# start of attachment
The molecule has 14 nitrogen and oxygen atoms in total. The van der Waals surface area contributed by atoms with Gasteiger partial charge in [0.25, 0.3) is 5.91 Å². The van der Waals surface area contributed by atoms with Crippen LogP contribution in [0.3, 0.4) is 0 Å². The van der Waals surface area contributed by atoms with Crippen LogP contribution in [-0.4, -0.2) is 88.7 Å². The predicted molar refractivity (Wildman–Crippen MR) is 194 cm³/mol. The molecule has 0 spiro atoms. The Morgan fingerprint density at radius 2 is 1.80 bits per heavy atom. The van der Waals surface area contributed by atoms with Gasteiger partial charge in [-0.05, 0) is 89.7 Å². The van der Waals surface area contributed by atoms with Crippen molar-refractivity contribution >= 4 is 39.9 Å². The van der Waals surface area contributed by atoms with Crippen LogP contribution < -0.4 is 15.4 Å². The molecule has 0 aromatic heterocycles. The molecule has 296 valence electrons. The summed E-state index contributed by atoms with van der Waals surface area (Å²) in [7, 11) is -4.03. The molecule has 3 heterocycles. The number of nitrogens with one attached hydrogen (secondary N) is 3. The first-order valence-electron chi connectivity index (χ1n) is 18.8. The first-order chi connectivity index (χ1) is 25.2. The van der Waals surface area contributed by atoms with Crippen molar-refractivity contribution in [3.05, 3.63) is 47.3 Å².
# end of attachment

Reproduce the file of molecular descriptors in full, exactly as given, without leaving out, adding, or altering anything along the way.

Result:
The molecule has 14 nitrogen and oxygen atoms in total. The van der Waals surface area contributed by atoms with Gasteiger partial charge in [0.25, 0.3) is 5.91 Å². The van der Waals surface area contributed by atoms with Crippen LogP contribution in [0.3, 0.4) is 0 Å². The van der Waals surface area contributed by atoms with Crippen LogP contribution in [-0.4, -0.2) is 88.7 Å². The predicted molar refractivity (Wildman–Crippen MR) is 194 cm³/mol. The molecule has 0 spiro atoms. The Morgan fingerprint density at radius 2 is 1.80 bits per heavy atom. The van der Waals surface area contributed by atoms with Gasteiger partial charge in [-0.05, 0) is 89.7 Å². The van der Waals surface area contributed by atoms with Crippen molar-refractivity contribution >= 4 is 39.9 Å². The van der Waals surface area contributed by atoms with Crippen LogP contribution < -0.4 is 15.4 Å². The molecule has 0 aromatic heterocycles. The molecule has 296 valence electrons. The summed E-state index contributed by atoms with van der Waals surface area (Å²) in [7, 11) is -4.03. The molecule has 3 heterocycles. The number of nitrogens with one attached hydrogen (secondary N) is 3. The first-order valence-electron chi connectivity index (χ1n) is 18.8. The first-order chi connectivity index (χ1) is 25.2. The van der Waals surface area contributed by atoms with Crippen molar-refractivity contribution in [3.05, 3.63) is 47.3 Å².